Girl killed after jumping from bridge onto 215 Beltway in Henderson
Eastbound lanes of the 215 Beltway are shut down by the Nevada Highway Patrol after a female juvenile jumped from the 215 overpass at Stephanie and was struck by a FedEx tractor trailer. Michael Quine/Las Vegas Review-Journal @Vegas88s
Kristallnacht story
An interview with 94-year-old Holocaust survivor Alexander Kuechel who survived seven concentration camps and didn’t leave Germany until after World War II was over. (Mia Sims/Las Vegas Review-Journal)
1 dead in central Las Vegas crash
An early Wednesday morning crash left at least one person dead and another injured. The crash was reported just around 3 a.m. at the intersection of Flamingo Road and Swenson Street. At least two vehicles were involved in the crash, one of which caught fire. Debris was scattered across the intersection as police combed the area as they investigated the scene. Flamingo is blocked in both directions between Swenson and Cambridge Street. Northbound Swenson is blocked at the intersection.
Richard Knoeppel named the 2018 Nevada Teacher of the Year
Richard Knoeppel, an architecture design instructor at the Advanced technologies Academy, named the 2018 Nevada Teacher of the Year on Monday, Oct. 29, 2018. (Bizuayehu Tesfaye/Las Vegas Review-Journal) @bizutesfaye
Mojave Poppy Bees
(Zach Portman/University of Minnesota Department of Entomology) Male Mojave poppy bees exhibit territorial fighting behavior. The Center for Biological Diversity wants the bee, found only in Clark County, to be added to the endangered species list.
Clark County Schools announce random searches
Clark County School District middle and high school students will be subject to random searches for weapons under a new initiative to combat the wave of guns found on campus. (Amelia Pak-Harvey/Las Vegas Review-Journal)
Ron Jeremy and Heidi Fleiss React to Dennis Hof's Death
Ron Jeremy and Heidi Fleiss speak about their friend and prominent brothel owner Dennis Hof's death at Dennis Hof's Love Ranch. (Benjamin Hager/Las Vegas Review-Journal)
Nevada brothel owner Dennis Hof has died
Nevada brothel owner and Republican candidate for Nevada State Assembly District 36, Dennis Hof has died. He was 72. Nye County Sherriff's office confirmed. Hof owned Love Ranch brothel, located in Crystal, Nevada.
Las Vegas police investigate suspicious package at shopping center
Las Vegas police evacuated a southeast valley shopping center at Flamingo and Sandhill roads early Tuesday morning while they investigated reports of a suspicious package. (Max Michor/Las Vegas Review-Journal)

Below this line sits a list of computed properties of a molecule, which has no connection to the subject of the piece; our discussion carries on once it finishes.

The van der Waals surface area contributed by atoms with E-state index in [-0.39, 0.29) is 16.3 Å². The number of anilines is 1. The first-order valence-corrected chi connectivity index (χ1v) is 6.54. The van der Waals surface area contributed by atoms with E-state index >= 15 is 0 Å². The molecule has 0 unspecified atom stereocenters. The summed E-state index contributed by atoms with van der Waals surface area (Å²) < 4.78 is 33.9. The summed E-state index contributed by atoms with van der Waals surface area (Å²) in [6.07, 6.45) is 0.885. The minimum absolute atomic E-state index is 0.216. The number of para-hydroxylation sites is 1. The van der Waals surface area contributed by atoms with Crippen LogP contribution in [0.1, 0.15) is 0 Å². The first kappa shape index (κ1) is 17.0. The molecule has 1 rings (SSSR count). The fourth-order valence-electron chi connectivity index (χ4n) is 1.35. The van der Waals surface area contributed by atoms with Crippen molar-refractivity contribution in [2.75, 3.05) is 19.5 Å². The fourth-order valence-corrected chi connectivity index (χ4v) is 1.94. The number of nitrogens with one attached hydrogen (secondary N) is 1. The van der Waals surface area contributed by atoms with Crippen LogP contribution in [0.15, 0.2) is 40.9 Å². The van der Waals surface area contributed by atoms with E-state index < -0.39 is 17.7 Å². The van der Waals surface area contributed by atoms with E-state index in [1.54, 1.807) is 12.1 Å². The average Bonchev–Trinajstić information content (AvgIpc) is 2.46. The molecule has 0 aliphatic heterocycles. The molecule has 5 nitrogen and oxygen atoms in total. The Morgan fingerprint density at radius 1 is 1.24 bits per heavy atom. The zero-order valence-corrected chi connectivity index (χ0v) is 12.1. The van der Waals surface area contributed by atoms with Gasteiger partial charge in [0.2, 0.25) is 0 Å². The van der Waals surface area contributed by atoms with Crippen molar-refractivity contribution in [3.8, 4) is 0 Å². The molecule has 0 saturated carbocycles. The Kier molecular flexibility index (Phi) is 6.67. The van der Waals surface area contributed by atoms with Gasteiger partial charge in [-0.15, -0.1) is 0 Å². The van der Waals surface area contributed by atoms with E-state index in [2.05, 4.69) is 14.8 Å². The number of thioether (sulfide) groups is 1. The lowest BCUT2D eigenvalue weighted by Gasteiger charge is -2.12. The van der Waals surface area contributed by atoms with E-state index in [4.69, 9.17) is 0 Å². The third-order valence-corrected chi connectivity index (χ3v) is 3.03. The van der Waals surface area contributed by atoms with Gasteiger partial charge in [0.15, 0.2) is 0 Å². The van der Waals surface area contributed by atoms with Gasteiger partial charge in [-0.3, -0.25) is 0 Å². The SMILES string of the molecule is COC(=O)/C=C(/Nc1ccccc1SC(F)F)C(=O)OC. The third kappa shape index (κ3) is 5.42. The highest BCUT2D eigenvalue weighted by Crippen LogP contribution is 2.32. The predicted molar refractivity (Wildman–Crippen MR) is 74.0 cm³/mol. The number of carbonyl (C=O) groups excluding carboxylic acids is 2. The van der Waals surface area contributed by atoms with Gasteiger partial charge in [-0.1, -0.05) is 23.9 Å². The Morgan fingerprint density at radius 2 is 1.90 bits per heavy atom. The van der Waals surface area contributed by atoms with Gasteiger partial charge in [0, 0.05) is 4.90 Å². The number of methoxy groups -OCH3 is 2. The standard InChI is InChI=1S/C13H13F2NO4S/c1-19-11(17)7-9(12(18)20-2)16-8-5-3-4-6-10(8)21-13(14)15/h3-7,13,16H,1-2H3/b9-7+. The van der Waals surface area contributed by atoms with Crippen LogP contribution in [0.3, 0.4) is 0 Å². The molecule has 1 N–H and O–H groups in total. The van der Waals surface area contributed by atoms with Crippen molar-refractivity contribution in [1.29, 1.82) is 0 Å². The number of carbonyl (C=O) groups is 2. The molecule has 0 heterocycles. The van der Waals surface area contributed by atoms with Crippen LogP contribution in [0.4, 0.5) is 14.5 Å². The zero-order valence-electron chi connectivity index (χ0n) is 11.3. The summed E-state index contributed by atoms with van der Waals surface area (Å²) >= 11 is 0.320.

The Las Vegas Metro hosts the K-9 Trials
The Las Vegas Metro K-9 Trials returns to the Orleans Arena to benefit the Friends For Las Vegas Police K-9 group.
Kingman residents love their little town
Residents of Kingman, Ariz. talk about how they ended up living in the Route 66 town, and what they love about their quiet community. (K.M. Cannon/Las Vegas Review-Journal)
Service at Southern Nevada Veterans Memorial Cemetery
Twelve unclaimed veterans are honored at Southern Nevada Veterans Memorial Cemetery in Boulder City in Oct. 9, 2018. (Briana Erickson/Las Vegas Review-Journal)
Las Vegas house prices reach highest level in 11 years
Las Vegas house prices are rising But so is the amount of available homes on the market Still, properties priced below $300,000 are selling fast And September was the first time since June 2007 that the median house price reached the $300,000 mark Las Vegas home prices have been rising at one of the fastest rates in the country over the past year Recent data show the market is now less affordable than the national average
National Night Out
About 100 Summerlin residents gathered at Park Centre Dr. in Summerlin on Tuesday for National Night Out. Lt. Joshua Bitsko with Las Vegas Metro, played with 3-year-old David who was dressed as a police officer. Face painting, fire truck tours and more kept kids busy as parents roamed behind them. (Mia Sims/Las Vegas Review-Journal)
Rural homeless issue comes to a head in Pahrump
On Sept. 12, Pahrump sheriff deputies told residents of a homeless encampment on private property that they had 15 minutes to vacate and grab their belongings. That decision might face some legal consequences. (Rachel Aston/Las Vegas Review-Journal)
Remembrance blood drive on October 1
A blood drive was held at the Las Vegas Convention Center on the one year anniversary of the Oct. 1 shooting. (Mat Luschek/Las Vegas Review-Journal)
Remembrance Lights memorial unveiled at St. Rose hospital
A dedication ceremony was held at St. Rose to unveil a memorial and to read the names of those who died on October 1, a year ago. (Mat Luschek/Las Vegas Review-Journal)
News Headlines
Add Event
Home Front Page Footer Listing
You May Like

You May Like